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Miranda: The Most Misunderstood Aspect of Modern Law Enforcement | U.S. PATRIOT NEWS & REVIEWS

Miranda: The Most Misunderstood Aspect of Modern Law Enforcement

[blockquote]”You have the right to remain silent. Anything you say can and will be used against you in a court of law. You have the right to talk to a lawyer and have him/her present with you while you are questioned. If you cannot afford to hire a lawyer, one will be appointed to represent you before any questioning if you wish. You can decide at any time to exercise these rights and not answer any questions or make any statements.

Do you understand each of these rights I have explained to you?

With these rights in mind, do you wish to talk to us at this time?”[/blockquote]

The above words, known as the Miranda Rights, are popularly the most widely recognized statement in modern law enforcement. Unfortunately, they are also the most widely misunderstood by both the criminal they protect and the law enforcement officers tasked with their administration.

Do you know when Miranda is required? Do you understand that administering these warnings before being required can hamper your investigation or worse stop it dead in its tracks?

Due in no small part to television, many Americans believe that Miranda Warnings are required to be administered immediately upon arrest and that if these warnings are not immediately given, then the suspect will go free. This is simply not true.

  1. First, Miranda Warnings are required prior to custodial interrogation or questioning, not simply following arrest.
  2. Second, if Miranda Warnings are not given, it is not an automatic get out of jail free card. Even if the warnings might have been required, there are a number of legally recognized exceptions which, if they exist, would allow any evidence discovered during or after the questioning to be admissible in court.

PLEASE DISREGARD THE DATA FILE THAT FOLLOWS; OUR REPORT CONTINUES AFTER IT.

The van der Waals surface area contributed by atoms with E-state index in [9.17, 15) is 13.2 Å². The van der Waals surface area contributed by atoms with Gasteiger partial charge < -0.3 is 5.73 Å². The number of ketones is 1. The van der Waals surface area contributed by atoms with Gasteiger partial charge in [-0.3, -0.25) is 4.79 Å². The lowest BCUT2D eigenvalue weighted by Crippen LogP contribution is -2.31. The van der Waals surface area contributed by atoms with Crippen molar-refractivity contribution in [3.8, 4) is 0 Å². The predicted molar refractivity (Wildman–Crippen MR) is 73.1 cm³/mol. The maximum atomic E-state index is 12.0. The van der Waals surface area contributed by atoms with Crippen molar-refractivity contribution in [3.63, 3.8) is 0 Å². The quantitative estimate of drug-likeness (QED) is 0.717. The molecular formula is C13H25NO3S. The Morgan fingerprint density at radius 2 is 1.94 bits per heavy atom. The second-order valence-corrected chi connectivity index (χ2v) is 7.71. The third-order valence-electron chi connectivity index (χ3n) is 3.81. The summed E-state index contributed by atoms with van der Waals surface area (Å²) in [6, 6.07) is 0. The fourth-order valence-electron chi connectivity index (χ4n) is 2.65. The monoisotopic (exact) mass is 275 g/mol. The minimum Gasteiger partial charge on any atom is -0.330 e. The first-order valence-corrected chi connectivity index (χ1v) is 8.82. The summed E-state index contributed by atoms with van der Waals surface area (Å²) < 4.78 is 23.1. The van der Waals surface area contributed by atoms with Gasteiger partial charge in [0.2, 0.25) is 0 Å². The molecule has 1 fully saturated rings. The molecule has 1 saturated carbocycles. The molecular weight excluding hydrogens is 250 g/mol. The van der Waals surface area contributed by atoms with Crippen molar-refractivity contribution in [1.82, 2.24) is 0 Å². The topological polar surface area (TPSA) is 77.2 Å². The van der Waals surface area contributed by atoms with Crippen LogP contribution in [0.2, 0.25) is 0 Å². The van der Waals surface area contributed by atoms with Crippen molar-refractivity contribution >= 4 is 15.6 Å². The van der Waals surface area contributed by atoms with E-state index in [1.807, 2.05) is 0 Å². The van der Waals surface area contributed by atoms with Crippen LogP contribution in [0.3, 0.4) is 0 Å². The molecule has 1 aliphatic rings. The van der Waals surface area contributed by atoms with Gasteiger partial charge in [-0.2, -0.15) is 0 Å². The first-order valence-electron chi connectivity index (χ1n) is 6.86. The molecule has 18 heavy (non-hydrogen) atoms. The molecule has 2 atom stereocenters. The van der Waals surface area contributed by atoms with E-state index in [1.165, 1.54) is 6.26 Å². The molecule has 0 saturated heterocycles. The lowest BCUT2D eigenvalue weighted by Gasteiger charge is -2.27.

3. Third, unnecessarily administering Miranda Warnings can cause an otherwise talkative suspect to immediately shut down. Even if in custody, voluntary statements made by a suspect, without prompting or questioning by police, are not only valuable but also admissible.

Take, for example, the following scenario:

ArrestedYou stop a motor vehicle for suspected driving under the influence. Following the required field sobriety testing, which in your jurisdiction is not subject to Miranda Warnings, you are preparing to transport the suspect to the local hospital for chemical testing. Do you Mirandize or not?

I say NO. First, although the suspect is in custody, it is unlikely you will be questioning him while driving him to the hospital. Second, if not Mirandized, the suspect is more likely to randomly talk even if not questioned by you. Even if he does not make an incriminating statement, such as “Man, I can’t believe how much I drank tonight! I’ve never been able to down an entire bottle of whisky before,” his speech pattern and choice of subjects alone may be evidence of intoxication. The key is to NEVER question the suspect, or give him any reason to believe he is being questioned. Simply drive and listen.

Of course this is but one simple scenario and each situation is different. The point is there are times when Miranda is not needed and should not be administered. I suggest that you keep abreast of recent court rulings in your jurisdiction and question your chain of command or local prosecutors for specific guidance. In the end, knowing as much as criminals think they know will make you a better officer and better investigator.